Under some conditions and, if needed, glyphosate can also be used in pre-harvest, to clean the field and allow harvest of arable crops.
Other uses for glyphosate are for no-till and min-till or to combat alien invasive species.
“We had expected it to be finalized in either the March or June meeting of the RAC this year.
“It is hard to predict how much time the scientific discussions will take, it depends on many factors. As it turned out, the committee was ready to take the decision already at this meeting (March 2017). There has been no pressure from the outside to speed things up,” he said.
The spokesperson said the agency expects the full opinion to be published on the ECHA website in around 10 to 15 weeks’ time - it has still to be edited and then it will be formally submitted to the Commission.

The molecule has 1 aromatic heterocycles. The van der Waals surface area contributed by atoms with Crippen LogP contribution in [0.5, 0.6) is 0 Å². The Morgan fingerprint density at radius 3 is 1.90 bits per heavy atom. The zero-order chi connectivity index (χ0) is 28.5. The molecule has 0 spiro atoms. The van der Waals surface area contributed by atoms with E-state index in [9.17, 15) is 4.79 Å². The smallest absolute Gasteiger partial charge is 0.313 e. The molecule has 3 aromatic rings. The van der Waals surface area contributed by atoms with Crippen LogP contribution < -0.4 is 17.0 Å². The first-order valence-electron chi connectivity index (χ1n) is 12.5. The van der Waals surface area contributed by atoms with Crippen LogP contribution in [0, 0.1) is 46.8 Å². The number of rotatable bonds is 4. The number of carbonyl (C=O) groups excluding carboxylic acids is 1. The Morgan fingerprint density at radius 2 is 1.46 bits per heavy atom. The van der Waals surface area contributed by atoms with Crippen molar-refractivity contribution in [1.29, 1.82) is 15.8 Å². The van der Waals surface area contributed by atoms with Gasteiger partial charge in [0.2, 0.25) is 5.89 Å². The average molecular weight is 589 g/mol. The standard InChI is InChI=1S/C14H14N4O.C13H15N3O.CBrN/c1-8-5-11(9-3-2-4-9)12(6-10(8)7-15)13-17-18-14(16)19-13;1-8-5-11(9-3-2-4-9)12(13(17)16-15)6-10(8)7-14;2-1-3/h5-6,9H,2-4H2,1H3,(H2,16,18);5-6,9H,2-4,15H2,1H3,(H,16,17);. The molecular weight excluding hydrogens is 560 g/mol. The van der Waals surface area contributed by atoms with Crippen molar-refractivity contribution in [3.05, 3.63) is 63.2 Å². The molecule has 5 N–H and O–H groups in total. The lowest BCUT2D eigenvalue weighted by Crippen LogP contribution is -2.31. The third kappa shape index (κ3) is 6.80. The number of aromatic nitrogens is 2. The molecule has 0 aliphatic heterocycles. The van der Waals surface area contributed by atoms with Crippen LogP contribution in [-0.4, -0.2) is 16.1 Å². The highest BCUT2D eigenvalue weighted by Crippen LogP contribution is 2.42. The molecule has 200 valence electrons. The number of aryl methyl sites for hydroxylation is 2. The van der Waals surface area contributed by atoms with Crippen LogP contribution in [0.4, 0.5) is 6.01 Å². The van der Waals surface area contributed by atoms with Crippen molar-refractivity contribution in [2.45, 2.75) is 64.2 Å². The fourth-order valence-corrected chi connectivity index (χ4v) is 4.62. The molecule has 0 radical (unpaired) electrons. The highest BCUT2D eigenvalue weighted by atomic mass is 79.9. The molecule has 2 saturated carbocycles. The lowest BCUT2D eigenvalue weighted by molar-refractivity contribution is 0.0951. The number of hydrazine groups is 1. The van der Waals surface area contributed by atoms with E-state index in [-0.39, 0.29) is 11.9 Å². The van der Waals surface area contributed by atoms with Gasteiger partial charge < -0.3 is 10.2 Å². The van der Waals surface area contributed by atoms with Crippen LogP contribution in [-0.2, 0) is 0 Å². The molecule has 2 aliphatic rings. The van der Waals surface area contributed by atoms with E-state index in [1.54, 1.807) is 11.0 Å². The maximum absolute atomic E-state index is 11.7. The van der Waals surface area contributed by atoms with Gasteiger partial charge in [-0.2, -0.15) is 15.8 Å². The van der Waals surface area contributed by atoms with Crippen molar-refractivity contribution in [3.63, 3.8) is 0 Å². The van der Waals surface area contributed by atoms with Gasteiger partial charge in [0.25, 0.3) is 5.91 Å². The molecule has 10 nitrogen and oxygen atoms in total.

Reauthorization of glyphosate
Last June, the European Commission said it would only extend the EU license for the weed killer by 18 months, and would then look to renew it for longer or otherwise pending the outcome of the ECHA safety assessment of the substance.
The EU executive will make a decision on whether to renew the license for the use of glyphosate as an active substance in pesticides later this year.
Jack de Bruijn, director, risk management at ECHA, in response to questions about the influence the RAC’s findings may have on the Commission’s reauthorization decision said: “On the major end points that are under debate, carcinogenicity and toxicity for reproduction, there is a very clear conclusion from the Committee that the substance should not be classified accordingly and, therefore, I think that will have a major input in the decision making done by the Commission.
“Are there uncertainties? Yes, there are always uncertainties and these have been addressed very carefully by the Committee and also will be described in the opinion, but their overall final conclusion was there is no classification needed and that is an important element, which the Commission will take forward.”
'No conflict of interest'